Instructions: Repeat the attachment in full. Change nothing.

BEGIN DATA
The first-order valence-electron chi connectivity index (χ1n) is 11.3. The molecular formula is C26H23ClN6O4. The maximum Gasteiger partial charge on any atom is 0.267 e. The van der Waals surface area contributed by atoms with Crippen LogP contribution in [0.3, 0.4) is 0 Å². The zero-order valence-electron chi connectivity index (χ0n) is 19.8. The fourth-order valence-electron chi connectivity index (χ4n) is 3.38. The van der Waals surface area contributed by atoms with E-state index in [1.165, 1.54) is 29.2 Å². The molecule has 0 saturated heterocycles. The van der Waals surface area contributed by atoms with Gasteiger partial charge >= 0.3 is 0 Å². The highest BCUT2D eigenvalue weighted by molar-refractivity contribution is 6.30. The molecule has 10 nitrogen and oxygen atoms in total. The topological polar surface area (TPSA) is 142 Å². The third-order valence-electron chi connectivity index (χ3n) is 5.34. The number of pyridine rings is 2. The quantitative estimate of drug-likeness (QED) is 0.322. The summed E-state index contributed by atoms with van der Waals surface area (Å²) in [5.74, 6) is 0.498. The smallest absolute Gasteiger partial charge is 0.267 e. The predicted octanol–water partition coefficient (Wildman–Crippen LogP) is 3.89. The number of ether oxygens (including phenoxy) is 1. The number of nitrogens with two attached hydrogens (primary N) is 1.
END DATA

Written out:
The first-order valence-electron chi connectivity index (χ1n) is 11.3. The molecular formula is C26H23ClN6O4. The maximum Gasteiger partial charge on any atom is 0.267 e. The van der Waals surface area contributed by atoms with Crippen LogP contribution in [0.3, 0.4) is 0 Å². The zero-order valence-electron chi connectivity index (χ0n) is 19.8. The fourth-order valence-electron chi connectivity index (χ4n) is 3.38. The van der Waals surface area contributed by atoms with E-state index in [1.165, 1.54) is 29.2 Å². The molecule has 0 saturated heterocycles. The van der Waals surface area contributed by atoms with Gasteiger partial charge >= 0.3 is 0 Å². The highest BCUT2D eigenvalue weighted by molar-refractivity contribution is 6.30. The molecule has 10 nitrogen and oxygen atoms in total. The topological polar surface area (TPSA) is 142 Å². The third-order valence-electron chi connectivity index (χ3n) is 5.34. The number of pyridine rings is 2. The quantitative estimate of drug-likeness (QED) is 0.322. The summed E-state index contributed by atoms with van der Waals surface area (Å²) in [5.74, 6) is 0.498. The smallest absolute Gasteiger partial charge is 0.267 e. The predicted octanol–water partition coefficient (Wildman–Crippen LogP) is 3.89. The number of ether oxygens (including phenoxy) is 1. The number of nitrogens with two attached hydrogens (primary N) is 1.